If you do end up doing this, and you think you may someday want to raise your biological children, you might want to consider having some of your eggs frozen for your own use. Just in case something goes wrong w. the procedure, that way you haven't foreclosed that option for your future.

  2. #18
    Join Date
    Sep 2012
    Los Angeles
    @tarynkay is *exactly* right. Fertility medicine is, in many ways, much closer to cosmetic dermatology or plastic surgery than it is the rest of medicine. (And the people who go in to it are almost without exception financially motivated, venal, and have enormous God complexes.) It's the free market, pure & unadulterated. All of these services are cash only and therefore the basic principles of economics prevail. Most couples with the means to pursue not only IVF but IVF with donated eggs/sperm have a great deal of disposable cash, and in this country that means they're usually white, and occasionally East or (even more rarely) South Asian [bloodlines are very important in South Asian cultures to they're much less likely to pursue donor gametes]. This is not my field so I'm really speaking from "anec-data" here, but in general people of all backgrounds want Nordic types as donors. Jews rarely wants Jewish eggs due to the high prevalence of inherited recessive syndromes in the Ashkenazi population (and I've read interviews where couples specifically wanted non-Jewish eggs out of fear of silly things like male pattern baldness or nearsightedness). Nordic types want Nordic types so the kids look like them. South Asians want Nordic types so the children have lighter skin. East Asians occasionally want Nordic types so the children have wavier hair and bigger eyes. Uniformly, they want donors >5'6" in height, with blonde hair and light eyes, great academic qualifications and <150lbs [the slimmer the better]. Uniformly. The fertility clinics do not take egg donors from backgrounds representative of the general population since there is no demand for eggs representative of the general population, and they will be paying you for a product they will not be able to sell.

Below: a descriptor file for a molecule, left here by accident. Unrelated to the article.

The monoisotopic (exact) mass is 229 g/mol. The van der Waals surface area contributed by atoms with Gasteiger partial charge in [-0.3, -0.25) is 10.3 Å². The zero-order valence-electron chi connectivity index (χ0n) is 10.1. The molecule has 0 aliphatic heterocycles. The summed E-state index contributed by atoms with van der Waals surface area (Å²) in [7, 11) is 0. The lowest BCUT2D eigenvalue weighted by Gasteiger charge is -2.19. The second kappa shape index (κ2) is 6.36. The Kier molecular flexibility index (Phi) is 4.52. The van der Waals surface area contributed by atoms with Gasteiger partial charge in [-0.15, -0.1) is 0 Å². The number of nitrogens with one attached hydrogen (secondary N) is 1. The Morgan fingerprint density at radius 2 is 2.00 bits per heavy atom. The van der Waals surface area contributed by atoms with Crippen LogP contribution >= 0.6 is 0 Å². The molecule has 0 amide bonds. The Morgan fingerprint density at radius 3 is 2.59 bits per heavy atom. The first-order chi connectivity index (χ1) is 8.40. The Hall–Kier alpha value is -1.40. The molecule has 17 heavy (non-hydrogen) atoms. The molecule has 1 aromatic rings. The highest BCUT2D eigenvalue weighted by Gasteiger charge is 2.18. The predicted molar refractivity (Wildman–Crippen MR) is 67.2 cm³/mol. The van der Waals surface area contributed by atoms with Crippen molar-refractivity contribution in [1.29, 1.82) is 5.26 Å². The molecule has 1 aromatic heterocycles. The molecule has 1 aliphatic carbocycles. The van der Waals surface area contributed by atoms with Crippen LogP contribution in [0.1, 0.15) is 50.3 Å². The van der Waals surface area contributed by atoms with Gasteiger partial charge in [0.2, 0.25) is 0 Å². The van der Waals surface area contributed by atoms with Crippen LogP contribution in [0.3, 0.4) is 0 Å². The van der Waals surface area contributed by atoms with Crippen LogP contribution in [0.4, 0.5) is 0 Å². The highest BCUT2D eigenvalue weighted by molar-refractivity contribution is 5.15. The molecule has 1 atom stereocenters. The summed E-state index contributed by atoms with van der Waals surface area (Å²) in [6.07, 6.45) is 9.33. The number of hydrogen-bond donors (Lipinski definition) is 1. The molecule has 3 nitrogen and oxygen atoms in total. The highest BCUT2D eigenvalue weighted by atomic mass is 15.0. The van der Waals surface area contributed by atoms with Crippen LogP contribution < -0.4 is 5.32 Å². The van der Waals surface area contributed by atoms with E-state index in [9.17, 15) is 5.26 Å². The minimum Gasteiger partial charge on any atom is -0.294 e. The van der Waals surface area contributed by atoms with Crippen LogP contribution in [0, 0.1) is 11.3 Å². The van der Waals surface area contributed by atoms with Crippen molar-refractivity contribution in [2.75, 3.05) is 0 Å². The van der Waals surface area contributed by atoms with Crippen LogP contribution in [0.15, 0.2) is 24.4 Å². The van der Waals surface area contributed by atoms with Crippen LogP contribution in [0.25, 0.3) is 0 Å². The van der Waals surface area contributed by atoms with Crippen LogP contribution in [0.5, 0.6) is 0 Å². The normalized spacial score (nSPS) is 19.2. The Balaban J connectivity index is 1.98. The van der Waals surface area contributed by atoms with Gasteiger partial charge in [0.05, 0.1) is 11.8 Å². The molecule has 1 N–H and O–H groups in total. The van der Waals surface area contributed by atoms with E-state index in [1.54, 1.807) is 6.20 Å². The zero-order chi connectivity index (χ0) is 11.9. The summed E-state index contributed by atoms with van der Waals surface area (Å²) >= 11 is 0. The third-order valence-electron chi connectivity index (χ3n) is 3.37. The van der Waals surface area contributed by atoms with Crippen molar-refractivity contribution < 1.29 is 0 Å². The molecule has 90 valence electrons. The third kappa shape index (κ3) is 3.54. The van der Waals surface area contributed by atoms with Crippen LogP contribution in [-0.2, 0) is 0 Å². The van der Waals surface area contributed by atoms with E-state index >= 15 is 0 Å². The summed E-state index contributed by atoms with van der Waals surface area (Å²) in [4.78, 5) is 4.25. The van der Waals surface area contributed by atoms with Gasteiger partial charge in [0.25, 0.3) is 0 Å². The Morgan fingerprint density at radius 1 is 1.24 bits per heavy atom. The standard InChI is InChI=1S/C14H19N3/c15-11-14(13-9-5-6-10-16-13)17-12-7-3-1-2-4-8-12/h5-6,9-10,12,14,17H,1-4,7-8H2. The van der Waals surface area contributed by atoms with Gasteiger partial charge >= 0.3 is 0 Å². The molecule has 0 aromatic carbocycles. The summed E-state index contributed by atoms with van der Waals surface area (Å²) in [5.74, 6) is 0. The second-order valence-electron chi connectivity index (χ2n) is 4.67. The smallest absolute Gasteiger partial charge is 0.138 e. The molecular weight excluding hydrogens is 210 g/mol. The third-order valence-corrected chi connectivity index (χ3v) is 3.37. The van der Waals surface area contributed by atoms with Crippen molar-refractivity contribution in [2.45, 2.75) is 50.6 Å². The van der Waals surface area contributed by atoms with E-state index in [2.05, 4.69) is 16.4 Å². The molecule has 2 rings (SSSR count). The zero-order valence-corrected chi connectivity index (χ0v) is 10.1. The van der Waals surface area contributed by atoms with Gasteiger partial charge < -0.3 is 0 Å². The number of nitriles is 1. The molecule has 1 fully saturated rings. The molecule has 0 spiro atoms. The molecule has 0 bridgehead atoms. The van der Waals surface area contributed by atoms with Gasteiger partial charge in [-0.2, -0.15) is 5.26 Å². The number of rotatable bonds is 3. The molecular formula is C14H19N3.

It's not like ART specialists are specifically attempting to create the master race, or imposing their own preferences. They're simply realistically catering to demand.
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  3. #20
    Join Date
    Sep 2012
    Humboldt, California
    I've considered it before. I hadn't researched it much just "Oh, maybe at some point." My motives were purely financial. Now, hearing all the awful side effects and possible future infertility, I'm not so sure. They probably wouldn't even want me considering my scoliosis and my Ashkenazi heritage.